Thursday, August 29, 2013

Routledge Companion

The Routledge Companion to Ancient Philosophy, edited by Frisbee Sheffield and me, now has a cover.  It should be published by the end of the year. 

More details on the Routledge website here.  The hardback price is a bit eye-watering, but I think there should eventually be a paperback version.

Here are the contents and the list of contributors:

Introduction James Warren  
Part I: Before Plato 1. The World of Early Greek philosophy John Palmer 2. The Early Ionian philosophersDaniel Graham 3. Parmenides, Zeno and Melissus Steve Makin 4. Anaxagoras and Empedocles in the shadow of Elea John Sisko 5. Leucippus and DemocritusPieter Sjoerd Hasper 6. Pythagoreans and the Derveni author Gábor Betegh 7. Sophists Noburu Notomi 8. Socrates: sources and interpretations Jenny Bryan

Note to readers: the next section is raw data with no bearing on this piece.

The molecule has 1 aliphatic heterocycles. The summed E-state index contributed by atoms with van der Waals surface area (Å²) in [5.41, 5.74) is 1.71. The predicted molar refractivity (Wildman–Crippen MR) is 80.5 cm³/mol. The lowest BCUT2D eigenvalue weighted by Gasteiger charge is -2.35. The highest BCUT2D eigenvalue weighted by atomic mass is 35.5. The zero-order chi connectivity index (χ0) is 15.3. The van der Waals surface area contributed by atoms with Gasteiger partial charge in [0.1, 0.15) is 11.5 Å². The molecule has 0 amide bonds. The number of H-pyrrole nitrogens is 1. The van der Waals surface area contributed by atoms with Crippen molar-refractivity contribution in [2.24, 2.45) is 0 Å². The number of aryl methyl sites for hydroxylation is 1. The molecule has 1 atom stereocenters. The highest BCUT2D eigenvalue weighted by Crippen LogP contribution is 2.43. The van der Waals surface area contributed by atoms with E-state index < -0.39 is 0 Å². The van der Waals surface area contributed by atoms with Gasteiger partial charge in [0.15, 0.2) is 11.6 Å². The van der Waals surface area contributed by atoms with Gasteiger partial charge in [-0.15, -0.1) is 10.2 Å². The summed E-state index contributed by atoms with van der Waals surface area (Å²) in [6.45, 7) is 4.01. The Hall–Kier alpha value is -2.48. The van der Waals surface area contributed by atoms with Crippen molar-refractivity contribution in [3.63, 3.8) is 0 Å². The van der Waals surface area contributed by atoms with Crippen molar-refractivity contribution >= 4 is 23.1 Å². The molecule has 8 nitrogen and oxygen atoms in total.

Part II: Plato 9. Reading Plato Alex Long 10. Plato on philosophical method: enquiry and definition Raphael Woolf 11. Plato’s Epistemology David Wolfsdorf 12. Plato: Moral psychology James Doyle 13. Plato on virtue and the good life Frisbee C. C. Sheffield 14. Plato: Philosopher-rulers Rachana Kamtekar 15. Plato’s metaphysics Allan Silverman 16. Plato’s Cosmology Andrew S. Mason 17. Plato’s Poetics Gabriel Richardson Lear  
Part III: Aristotle18. Reading Aristotle Michael Pakaluk 19. Aristotle: Logic Ermelinda Valentina Di Lascio 20. Understanding, knowledge, and inquiry in Aristotle Hendrik Lorenz 21. Aristotle: Psychology Giles Pearson 22. Aristotle’s philosophy of nature Andrea Falcon 23. First philosophy first: Aristotle and the practice of metaphysics Christopher Shields 24. Aristotle on the good life Dominic Scott 25. Aristotle on the political life Antony Hatzistavrou26. Aristotle’s aesthetics David K. O’Connor